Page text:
The quibble may be countenanced by the following paffage in Woman's a Weathercock, 1612:


"Good-morrow, taylor, I abhor bills in a morning"But thou may'ft watch at night with bill in hand.' Again, in Sidney's Arcadia, Book I:


with a fword by his fide, a forest-bille on his necke,” &c. Again, in Rowley's When you fee me you know me, 1621: "Enter King, and Compton, with bills on his back.” Again, in The Pinner of Wakefield, 1599:


"And each of you a good bat on his neck.”


are you not big enough to bear

"Your bats upon your necks?" STEEVENS.

I don't think that by bill is meant either an inftrument of war, or one of law, but merely a label or advertisement—as we fay a play-bill, a band-bill; unlefs Farmer's ingenious amendinent be admitted, and thefe words become part of Le Beau's fpeech; in which cafe the word bill would be used by him to denote a weapon, and by Rofalind perverted to mean a label. M. MASON,

CEL. Or I, I promise thee.

Ros. But is there any elfe longs to fee this broken mufick in his fides?' is there yet another dotes upon rib-breaking?-Shall we fee this wrestling, coutin?

LE BEAU. You muft, if you ftay here; for here is the place appointed for the wrestling, and they are ready to perform it.

CEL. Yonder, fure, they are coming: Let us now ftay and fee it.

Flourish. Enter Duke FREDERICK, Lords, ORLANDO, CHARLES, and Attendants.

DUKE F. Come on; fince the youth will not be entreated, his own peril on his forwardness.

Ros. Is yonder the man?

7 is there any elfe longs to fee this broken mufick in his fides?] A ftupid error in the copies. They are talking here of fome who had their ribs broke in wrestling: and the pleafantry of Rofalind's repartee muft confift in the allufion fhe makes to compofing in mufick. It neceffarily follows therefore, that the poet wrote-SET this broken mufick in his fides. WARBURTON.

If any change were neceffary, I fhould write, feel this broken mufick, for fee. But fee is the colloquial term for perception or experiment. So we fay every day, fee if the water be hot; I will fee which is the best time; fhe has tried, and fees that the cannot lift it. In this fenfe fee may be here ufed. The fufferer can, with no propriety, be faid to fet the mufick; neither is the allufion to the act of tuning an inftrument, or pricking a tune, one of which must be meant by fetting mufick. Rofalind hints at a whimfical fimilitude between the feries of ribs gradually shortening, and fome mufical inftruments, and therefore calls broken ribs, broken mufick. JOHNSON.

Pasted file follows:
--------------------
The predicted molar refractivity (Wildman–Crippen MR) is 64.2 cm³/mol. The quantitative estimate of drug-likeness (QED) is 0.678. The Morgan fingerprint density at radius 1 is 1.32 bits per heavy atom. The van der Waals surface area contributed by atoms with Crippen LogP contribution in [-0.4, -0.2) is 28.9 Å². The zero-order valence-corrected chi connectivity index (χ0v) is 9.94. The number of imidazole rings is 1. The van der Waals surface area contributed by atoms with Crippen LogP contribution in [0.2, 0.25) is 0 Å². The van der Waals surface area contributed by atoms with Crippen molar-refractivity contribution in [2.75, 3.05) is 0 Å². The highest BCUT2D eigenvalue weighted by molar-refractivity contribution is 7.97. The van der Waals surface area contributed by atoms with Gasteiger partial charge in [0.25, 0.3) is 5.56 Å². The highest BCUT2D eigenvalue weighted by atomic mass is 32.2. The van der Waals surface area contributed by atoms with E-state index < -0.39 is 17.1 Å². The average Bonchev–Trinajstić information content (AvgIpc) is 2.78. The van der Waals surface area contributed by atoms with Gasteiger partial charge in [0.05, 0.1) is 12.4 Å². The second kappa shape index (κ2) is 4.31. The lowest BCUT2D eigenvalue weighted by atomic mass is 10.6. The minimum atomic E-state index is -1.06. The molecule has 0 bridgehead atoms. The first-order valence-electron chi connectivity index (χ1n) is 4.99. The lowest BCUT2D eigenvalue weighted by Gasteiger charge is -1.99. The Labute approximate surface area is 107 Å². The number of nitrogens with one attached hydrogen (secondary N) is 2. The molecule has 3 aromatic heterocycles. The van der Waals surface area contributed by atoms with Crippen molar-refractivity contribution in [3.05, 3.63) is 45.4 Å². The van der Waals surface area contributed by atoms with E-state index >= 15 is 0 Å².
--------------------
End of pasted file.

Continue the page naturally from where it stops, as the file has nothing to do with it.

This probably alludes to the pipe of Pan, which confifting of reeds of unequal length, and gradually leffening, bore fome refemblance to the ribs of a man. M. MASON.

Broken mufick either means the noise which the breaking of ribs would occafion, or the hollow found which proceeds from a perfon's receiving a violent fall. DOUCE.

LE BEAU. Even he, madam.

CEL. Alas, he is too young: yet he looks fuccessfully.

DUKE F. How now, daughter, and coufin? are you crept hither to see the wrestling?

Ros. Ay, my liege; so please you give us leave.


DUKE F. You will take little delight in it, I can tell you, there is fuch odds in the men: In pity of the challenger's youth, I would fain diffuade him, but he will not be entreated: Speak to him, ladies; fee if you can move him.

CEL. Call him hither, good Monfieur Le Beau. DUKE F. Do fo; I'll not be by.

[DUKE goes apart.

LE BEAU. Monfieur the challenger, the princeffes call for you."

ORL. I attend them, with all refpect and duty. Ros. Young man, have you challenged Charles the wrestler?*

ORL. No, fair princess; he is the general challenger: I come but in, as others do, to try with him the strength of my youth.


CEL. Young gentleman, your spirits are too bold your years: You have feen cruel proof of this man's ftrength: if you faw yourself with your eyes, or knew yourself with your judgment,' the


the man.

-odds in the men:] Sir T. Hanmer. In the old editions, JOHNSON.

9 -the princeffes call for you.] The old copy reads-the princeffe calls. Corrected by Mr. Theobald. MALONE.


have you challenged Charles the wrestler?] This wreftling match is minutely defcribed in Lodge's Rofalynde, 1592.


3 -if you faw yourself with your eyes, or knew yourself with your judgment,] Abfurd! The fenfe requires that we should read,